You should now have 25 columns, if I counted correctly, plus a couple of additional special threads (metallics, neon & glow in the dark).

    I glued each column onto the magnetic sheets. Be really sure you are gluing onto the correct surface, because only one side will stick to metal, and you want to glue the samples to the other side. Test before you glue! You can crowd them together, just leave enough space for a craft knife to pass between them. Make sure the entire back of the column is coated evenly with glue.

    After they have properly dried, ideally the next day, you can cut out each column - a craft knife is best for this. Now you can start cutting the colours apart. I found a good pair of large scissors best for this; you can try with a craft knife. Either way, cut down the middle of the white threads that separate each colour. It’s a bit alarming at first, but it gets easier.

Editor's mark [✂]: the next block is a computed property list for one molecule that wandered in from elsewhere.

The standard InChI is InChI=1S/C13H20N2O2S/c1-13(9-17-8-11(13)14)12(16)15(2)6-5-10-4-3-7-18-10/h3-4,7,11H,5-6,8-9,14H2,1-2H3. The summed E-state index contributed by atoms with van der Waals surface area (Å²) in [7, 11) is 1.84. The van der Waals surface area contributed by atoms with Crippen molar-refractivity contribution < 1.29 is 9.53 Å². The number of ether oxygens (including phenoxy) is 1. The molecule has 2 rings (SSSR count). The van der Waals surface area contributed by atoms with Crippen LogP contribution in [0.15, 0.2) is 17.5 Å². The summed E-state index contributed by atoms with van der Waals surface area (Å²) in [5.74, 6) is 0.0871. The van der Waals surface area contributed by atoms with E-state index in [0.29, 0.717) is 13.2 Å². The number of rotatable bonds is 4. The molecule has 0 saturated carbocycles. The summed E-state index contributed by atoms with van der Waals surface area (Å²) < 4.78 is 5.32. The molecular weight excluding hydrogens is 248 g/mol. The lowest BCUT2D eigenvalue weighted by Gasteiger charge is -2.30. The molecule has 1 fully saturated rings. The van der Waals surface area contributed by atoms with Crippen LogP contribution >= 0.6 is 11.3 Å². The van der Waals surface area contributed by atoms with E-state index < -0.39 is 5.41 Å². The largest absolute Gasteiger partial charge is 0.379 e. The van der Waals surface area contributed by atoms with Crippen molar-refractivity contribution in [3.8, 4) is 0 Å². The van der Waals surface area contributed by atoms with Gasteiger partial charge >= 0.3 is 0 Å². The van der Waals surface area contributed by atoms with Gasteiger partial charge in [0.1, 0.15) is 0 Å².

To seal the samples so the thread doesn’t unravel; first of all, pull off, or snip, any tufty or loose thread at the sides. Small tufts can be smoothed down with the glue. I used Diamond Glaze, as it is quite runny and easy to manipulate; an attempt with Bostik all-purpose glue was disastrous as it is too goopy and you get strings of glue, which is not ideal. A cheaper option would be PVA, slightly watered down if it’s too thick, or possibly Mod Podge (I’ve never used it, but I gather it’s like PVA).

    Sides of samples sealed with glaze